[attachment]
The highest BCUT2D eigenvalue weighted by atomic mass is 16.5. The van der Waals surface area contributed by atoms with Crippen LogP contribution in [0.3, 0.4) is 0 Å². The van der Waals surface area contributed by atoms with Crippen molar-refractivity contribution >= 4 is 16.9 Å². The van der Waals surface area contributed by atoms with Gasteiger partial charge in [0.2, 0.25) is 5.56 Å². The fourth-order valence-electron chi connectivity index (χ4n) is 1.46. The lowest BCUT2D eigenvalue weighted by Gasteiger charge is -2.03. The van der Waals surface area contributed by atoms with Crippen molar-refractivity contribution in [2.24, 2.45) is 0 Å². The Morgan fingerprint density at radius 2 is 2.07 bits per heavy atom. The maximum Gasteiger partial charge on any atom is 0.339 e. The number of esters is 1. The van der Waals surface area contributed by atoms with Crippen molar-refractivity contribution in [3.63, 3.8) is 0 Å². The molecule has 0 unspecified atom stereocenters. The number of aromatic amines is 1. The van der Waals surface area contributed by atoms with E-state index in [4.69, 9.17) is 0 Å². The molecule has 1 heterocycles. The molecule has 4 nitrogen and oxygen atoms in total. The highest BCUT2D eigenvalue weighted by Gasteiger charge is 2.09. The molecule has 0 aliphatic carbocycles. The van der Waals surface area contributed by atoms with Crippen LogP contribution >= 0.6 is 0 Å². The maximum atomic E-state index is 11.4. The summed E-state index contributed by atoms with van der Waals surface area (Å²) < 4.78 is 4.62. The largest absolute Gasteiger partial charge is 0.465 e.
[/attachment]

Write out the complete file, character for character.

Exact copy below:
The highest BCUT2D eigenvalue weighted by atomic mass is 16.5. The van der Waals surface area contributed by atoms with Crippen LogP contribution in [0.3, 0.4) is 0 Å². The van der Waals surface area contributed by atoms with Crippen molar-refractivity contribution >= 4 is 16.9 Å². The van der Waals surface area contributed by atoms with Gasteiger partial charge in [0.2, 0.25) is 5.56 Å². The fourth-order valence-electron chi connectivity index (χ4n) is 1.46. The lowest BCUT2D eigenvalue weighted by Gasteiger charge is -2.03. The van der Waals surface area contributed by atoms with Crippen molar-refractivity contribution in [2.24, 2.45) is 0 Å². The Morgan fingerprint density at radius 2 is 2.07 bits per heavy atom. The maximum Gasteiger partial charge on any atom is 0.339 e. The number of esters is 1. The van der Waals surface area contributed by atoms with Crippen molar-refractivity contribution in [3.63, 3.8) is 0 Å². The molecule has 0 unspecified atom stereocenters. The number of aromatic amines is 1. The van der Waals surface area contributed by atoms with E-state index in [4.69, 9.17) is 0 Å². The molecule has 1 heterocycles. The molecule has 4 nitrogen and oxygen atoms in total. The highest BCUT2D eigenvalue weighted by Gasteiger charge is 2.09. The molecule has 0 aliphatic carbocycles. The van der Waals surface area contributed by atoms with Crippen LogP contribution >= 0.6 is 0 Å². The maximum atomic E-state index is 11.4. The summed E-state index contributed by atoms with van der Waals surface area (Å²) < 4.78 is 4.62. The largest absolute Gasteiger partial charge is 0.465 e.